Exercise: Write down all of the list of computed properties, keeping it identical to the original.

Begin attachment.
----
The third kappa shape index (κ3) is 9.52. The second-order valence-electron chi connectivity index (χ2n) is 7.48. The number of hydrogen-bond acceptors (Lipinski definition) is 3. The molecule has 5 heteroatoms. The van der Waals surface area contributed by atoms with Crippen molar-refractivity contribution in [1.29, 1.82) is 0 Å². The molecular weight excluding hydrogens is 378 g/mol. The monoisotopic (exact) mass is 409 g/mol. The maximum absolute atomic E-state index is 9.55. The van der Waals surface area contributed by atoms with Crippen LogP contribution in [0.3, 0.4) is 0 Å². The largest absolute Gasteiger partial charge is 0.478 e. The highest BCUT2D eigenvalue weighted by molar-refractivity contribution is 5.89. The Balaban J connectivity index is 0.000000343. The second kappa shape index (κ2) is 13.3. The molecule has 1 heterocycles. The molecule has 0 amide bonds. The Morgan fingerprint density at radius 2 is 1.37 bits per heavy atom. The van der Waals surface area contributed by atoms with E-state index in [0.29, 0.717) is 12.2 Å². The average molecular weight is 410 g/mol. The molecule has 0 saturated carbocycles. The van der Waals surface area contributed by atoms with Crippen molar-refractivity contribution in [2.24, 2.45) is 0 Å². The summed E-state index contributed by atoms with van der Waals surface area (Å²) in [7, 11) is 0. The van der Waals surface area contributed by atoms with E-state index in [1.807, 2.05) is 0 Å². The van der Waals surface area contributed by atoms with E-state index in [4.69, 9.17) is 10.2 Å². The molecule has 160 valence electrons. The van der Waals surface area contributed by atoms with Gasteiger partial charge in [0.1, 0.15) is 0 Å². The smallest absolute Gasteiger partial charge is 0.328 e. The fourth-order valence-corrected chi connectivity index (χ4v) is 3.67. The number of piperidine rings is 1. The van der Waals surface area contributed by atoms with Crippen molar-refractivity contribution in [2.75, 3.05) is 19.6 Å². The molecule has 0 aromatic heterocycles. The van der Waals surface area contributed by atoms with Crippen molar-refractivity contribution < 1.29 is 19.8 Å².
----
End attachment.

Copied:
The third kappa shape index (κ3) is 9.52. The second-order valence-electron chi connectivity index (χ2n) is 7.48. The number of hydrogen-bond acceptors (Lipinski definition) is 3. The molecule has 5 heteroatoms. The van der Waals surface area contributed by atoms with Crippen molar-refractivity contribution in [1.29, 1.82) is 0 Å². The molecular weight excluding hydrogens is 378 g/mol. The monoisotopic (exact) mass is 409 g/mol. The maximum absolute atomic E-state index is 9.55. The van der Waals surface area contributed by atoms with Crippen LogP contribution in [0.3, 0.4) is 0 Å². The largest absolute Gasteiger partial charge is 0.478 e. The highest BCUT2D eigenvalue weighted by molar-refractivity contribution is 5.89. The Balaban J connectivity index is 0.000000343. The second kappa shape index (κ2) is 13.3. The molecule has 1 heterocycles. The molecule has 0 amide bonds. The Morgan fingerprint density at radius 2 is 1.37 bits per heavy atom. The van der Waals surface area contributed by atoms with E-state index in [0.29, 0.717) is 12.2 Å². The average molecular weight is 410 g/mol. The molecule has 0 saturated carbocycles. The van der Waals surface area contributed by atoms with Crippen molar-refractivity contribution in [2.24, 2.45) is 0 Å². The summed E-state index contributed by atoms with van der Waals surface area (Å²) in [7, 11) is 0. The van der Waals surface area contributed by atoms with E-state index in [1.807, 2.05) is 0 Å². The van der Waals surface area contributed by atoms with E-state index in [4.69, 9.17) is 10.2 Å². The molecule has 160 valence electrons. The van der Waals surface area contributed by atoms with Gasteiger partial charge in [0.1, 0.15) is 0 Å². The smallest absolute Gasteiger partial charge is 0.328 e. The fourth-order valence-corrected chi connectivity index (χ4v) is 3.67. The number of piperidine rings is 1. The van der Waals surface area contributed by atoms with Crippen molar-refractivity contribution in [2.75, 3.05) is 19.6 Å². The molecule has 0 aromatic heterocycles. The van der Waals surface area contributed by atoms with Crippen molar-refractivity contribution < 1.29 is 19.8 Å².